De factis et dictis Socratis […] — Rome 15213.000 €
Xenophontis de factis et dictis Socratis memoratu dignis Bessarione Cardinale Niceno interprete. Libri quatuor.— Rome, Ariottus de Trino impensis Ioannis Mazochi Bergomatis, 1 December 1521.
Sm.-4to (201 x 140 mm). A-N4 O6: 58 leaves. Woodcut title-border, last leaf with Giovanni (and Giacomo) Mazzocchi’s device. Faint brown spot to lower outer corner. Wide-margined and crisp copy in recent vellum.
CTC VII, 167; Hoffmann III, 594; Adams X-43; BL/STC Suppl. 83. Device of Mazzocchi: Vaccaro p. 198.
Provenance: Autograph entry U. Saba – Trieste on rear paste-down. The is the Italian poet Umberto Saba (1883-1957) who run a still existing antiquarian bookshop in Trieste. In 1919 he bought the Mayländer second-hand bookshop and renamed it into La Libreria Antica e Moderna. Today it’s the Libreria Antiquaria Umberto Saba. On the rear paste-down you find a description of our copy from presumably one of Saba’s catalogues. It says: Con un bellissimo frontespizio, capilettere e in fine la marca tipografica … Bell’esemplare marginoso; il primo che abbia veduto col margine esterno del frontesspizio intatto.[!]
¶ Xenophon ( ca. 428 – 354 B.C.), Greek historian and philosophical essayist. While forgotten in theMiddle Ages, his reputation in antiquity and Renaissance was that of a Socratic philosopher, a reputation which rests on his writings on Socrates. Our book was called Memorabilia Socratis since the edition of Johannes Levvenklaius in 1569. Together with the author’s Apologia Socratis, Oeconomicus, and Symposium, the Memorabilia „give a picture of Socrates’ world which makes a vivid alternative to that portrayed in Plato’s dialogues.“ (CTC VII, 79).
The book starts with a dedicatory letter by Janus Vitalis to Giles of Viterbo (Egidio Antonini), followed by a one and a half pages Praefatio by Cardinal Bessarion to Giuliano Cesarini, Bishop of Tusculum. The translation was made by Bessarion about 1440, and it „must have remained in manuscript in Rome for some eighty years before it was discovered presumably by the humanist Ianus Vitalis.“ (Rodes, see below). At the end you find the 7 year privilegio to Giovanni Mazzocchi by Pope Leo X, signed by his secretary Jacopo Sadoleto.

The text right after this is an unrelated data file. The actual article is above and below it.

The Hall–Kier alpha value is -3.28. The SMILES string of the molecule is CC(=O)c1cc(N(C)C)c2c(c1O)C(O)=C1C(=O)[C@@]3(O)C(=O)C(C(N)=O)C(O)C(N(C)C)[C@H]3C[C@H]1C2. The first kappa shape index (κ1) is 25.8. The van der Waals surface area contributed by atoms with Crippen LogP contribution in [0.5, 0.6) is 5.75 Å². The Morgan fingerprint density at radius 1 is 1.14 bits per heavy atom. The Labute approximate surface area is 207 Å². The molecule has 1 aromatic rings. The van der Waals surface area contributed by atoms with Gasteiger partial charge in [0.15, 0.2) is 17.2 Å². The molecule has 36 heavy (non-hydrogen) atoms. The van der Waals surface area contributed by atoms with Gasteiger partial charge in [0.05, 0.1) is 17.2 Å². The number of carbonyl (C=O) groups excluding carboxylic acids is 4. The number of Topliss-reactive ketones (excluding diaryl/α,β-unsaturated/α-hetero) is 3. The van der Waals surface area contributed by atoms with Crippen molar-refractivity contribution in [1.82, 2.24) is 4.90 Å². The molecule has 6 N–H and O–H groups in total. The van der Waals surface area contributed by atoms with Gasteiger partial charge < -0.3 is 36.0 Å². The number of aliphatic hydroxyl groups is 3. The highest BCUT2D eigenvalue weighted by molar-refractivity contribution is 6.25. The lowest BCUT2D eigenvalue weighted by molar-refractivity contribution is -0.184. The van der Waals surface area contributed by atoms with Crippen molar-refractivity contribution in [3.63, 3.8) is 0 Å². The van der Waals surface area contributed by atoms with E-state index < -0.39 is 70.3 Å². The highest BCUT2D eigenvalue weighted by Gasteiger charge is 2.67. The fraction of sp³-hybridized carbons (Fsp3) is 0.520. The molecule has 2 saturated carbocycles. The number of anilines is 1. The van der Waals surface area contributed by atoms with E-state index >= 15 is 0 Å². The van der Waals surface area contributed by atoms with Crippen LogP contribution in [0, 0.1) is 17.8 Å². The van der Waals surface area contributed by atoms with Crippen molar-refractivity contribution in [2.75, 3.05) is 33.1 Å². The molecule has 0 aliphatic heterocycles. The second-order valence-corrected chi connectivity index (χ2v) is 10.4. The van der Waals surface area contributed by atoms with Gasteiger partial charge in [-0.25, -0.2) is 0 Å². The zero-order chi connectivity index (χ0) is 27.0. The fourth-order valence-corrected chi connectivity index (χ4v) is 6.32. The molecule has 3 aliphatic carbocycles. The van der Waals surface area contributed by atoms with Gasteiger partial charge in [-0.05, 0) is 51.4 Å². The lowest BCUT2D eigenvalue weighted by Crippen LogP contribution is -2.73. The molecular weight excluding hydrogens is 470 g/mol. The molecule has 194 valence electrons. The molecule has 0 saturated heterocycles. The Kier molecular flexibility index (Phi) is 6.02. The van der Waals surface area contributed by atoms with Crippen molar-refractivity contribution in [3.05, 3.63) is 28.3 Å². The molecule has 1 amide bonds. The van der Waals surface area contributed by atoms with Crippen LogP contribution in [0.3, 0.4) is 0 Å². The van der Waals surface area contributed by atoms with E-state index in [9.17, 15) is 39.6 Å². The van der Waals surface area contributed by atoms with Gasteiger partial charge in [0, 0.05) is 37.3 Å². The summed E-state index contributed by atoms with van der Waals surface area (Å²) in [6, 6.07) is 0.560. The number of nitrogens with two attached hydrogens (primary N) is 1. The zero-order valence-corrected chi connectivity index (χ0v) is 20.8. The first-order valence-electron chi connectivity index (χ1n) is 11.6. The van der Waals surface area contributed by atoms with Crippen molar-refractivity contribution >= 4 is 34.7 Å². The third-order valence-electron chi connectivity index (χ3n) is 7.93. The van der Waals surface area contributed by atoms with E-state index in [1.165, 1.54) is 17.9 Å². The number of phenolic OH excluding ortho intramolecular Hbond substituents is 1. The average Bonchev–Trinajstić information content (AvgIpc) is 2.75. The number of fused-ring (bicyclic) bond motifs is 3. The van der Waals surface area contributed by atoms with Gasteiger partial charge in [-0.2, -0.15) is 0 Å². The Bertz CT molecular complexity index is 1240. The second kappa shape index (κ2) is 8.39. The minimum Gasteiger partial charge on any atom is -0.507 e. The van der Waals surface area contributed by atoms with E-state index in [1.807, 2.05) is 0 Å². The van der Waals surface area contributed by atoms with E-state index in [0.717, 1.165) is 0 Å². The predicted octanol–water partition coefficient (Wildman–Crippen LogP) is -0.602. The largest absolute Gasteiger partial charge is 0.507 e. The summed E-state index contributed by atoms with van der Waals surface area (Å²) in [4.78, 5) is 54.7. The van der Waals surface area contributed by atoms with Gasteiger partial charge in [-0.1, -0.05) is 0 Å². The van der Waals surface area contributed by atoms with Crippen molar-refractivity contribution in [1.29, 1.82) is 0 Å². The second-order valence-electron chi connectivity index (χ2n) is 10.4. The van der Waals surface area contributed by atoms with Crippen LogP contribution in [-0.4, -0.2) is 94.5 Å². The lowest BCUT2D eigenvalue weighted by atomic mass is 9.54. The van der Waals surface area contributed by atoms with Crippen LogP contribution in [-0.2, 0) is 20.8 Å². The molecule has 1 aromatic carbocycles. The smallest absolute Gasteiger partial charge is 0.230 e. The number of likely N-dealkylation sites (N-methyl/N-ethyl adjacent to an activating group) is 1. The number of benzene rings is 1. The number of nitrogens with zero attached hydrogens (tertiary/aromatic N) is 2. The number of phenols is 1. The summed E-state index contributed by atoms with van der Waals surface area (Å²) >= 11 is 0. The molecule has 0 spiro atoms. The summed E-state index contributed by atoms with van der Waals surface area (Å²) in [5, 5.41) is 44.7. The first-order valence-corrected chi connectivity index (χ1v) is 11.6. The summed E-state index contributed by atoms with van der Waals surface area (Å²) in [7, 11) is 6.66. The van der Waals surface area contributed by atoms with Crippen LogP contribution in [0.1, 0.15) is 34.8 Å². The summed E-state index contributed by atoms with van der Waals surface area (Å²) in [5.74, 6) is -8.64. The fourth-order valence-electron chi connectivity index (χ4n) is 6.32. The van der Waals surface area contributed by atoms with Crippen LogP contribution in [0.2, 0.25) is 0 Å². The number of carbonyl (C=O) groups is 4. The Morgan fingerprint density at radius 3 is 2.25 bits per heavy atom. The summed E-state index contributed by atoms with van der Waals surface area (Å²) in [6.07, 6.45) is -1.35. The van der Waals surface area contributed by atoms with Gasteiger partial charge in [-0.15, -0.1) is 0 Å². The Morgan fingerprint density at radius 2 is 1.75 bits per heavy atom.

The beautiful title-border with „sphinxes, vine encircling columns and a man’s head in a medaillon“ is reproduced in Mortimer, Italian 16th century books …, p. 583. It must have been lent by Giacomo Mazzocchi to the printer Ariottus de Trino. Liber primus starts with a magnificent initial D.
Printer: See Dennis E. Rhodes, A rare printer at Rome: Ariottus de Trino, in Id., Studies in Early Italian Printing, 1982, p. 89f. The name of the publisher, Giovanni Mazzocchi, appears in only two other books, one of these printed by Ariottus, the other without any printer’s name.
Device: The well-known device of three entwined garlands of laurel, ivy and olive, each with the initial V, and used by the printer Giacomo and by the publisher Giovanni Mazzocchi has been a puzzle to bibliographers and book-historians. The symbolic meaning of ivy, laurel and olive is clear, but puzzling have been the three Vs. Vaccaro writes: „Simbolo: è noto e più volte pubblicato, ma nessun bibliografo ha spiegato il significato dei tre V.“ Rhodes (op. cit.) writes „unless these stand for veni, vidi, vici, which seems an [at least] inappropriate motto here, it is difficult to think of an interpretation.“
I think, that the solution of this enigma is a very simple one. „To think of an interpretation“ is difficult only as long as you read VVV as triple-V and as long as you are looking for any words beginning with V and meaning something sensible. But what you see in the device is not VVV, but ΛVΛ (Lambda, V, Lambda). You just have to contract these three letters into one by putting the left stroke of the V on the right stroke of the first Lambda and the right stroke of the V on the left stroke of the second Lambda, which gives an M. And that is the first letter of Mazzocchi. Like many other printers (or publishers) Mazzocchi has made his initials part of his device as he did in his other devices (Vaccaro fig. 224 and 225 with a simple I. M.).
If you want to, you may add a reasonable interpretation now. Dividing the letter M into three parts and putting each part of it in an entwined circle of laurel, ivy and olive stands for: I, Giovanni (and Giacomo) Mazzocchi, share in the belief in humanity (laurel), eternal life (ivy) and peace (olive).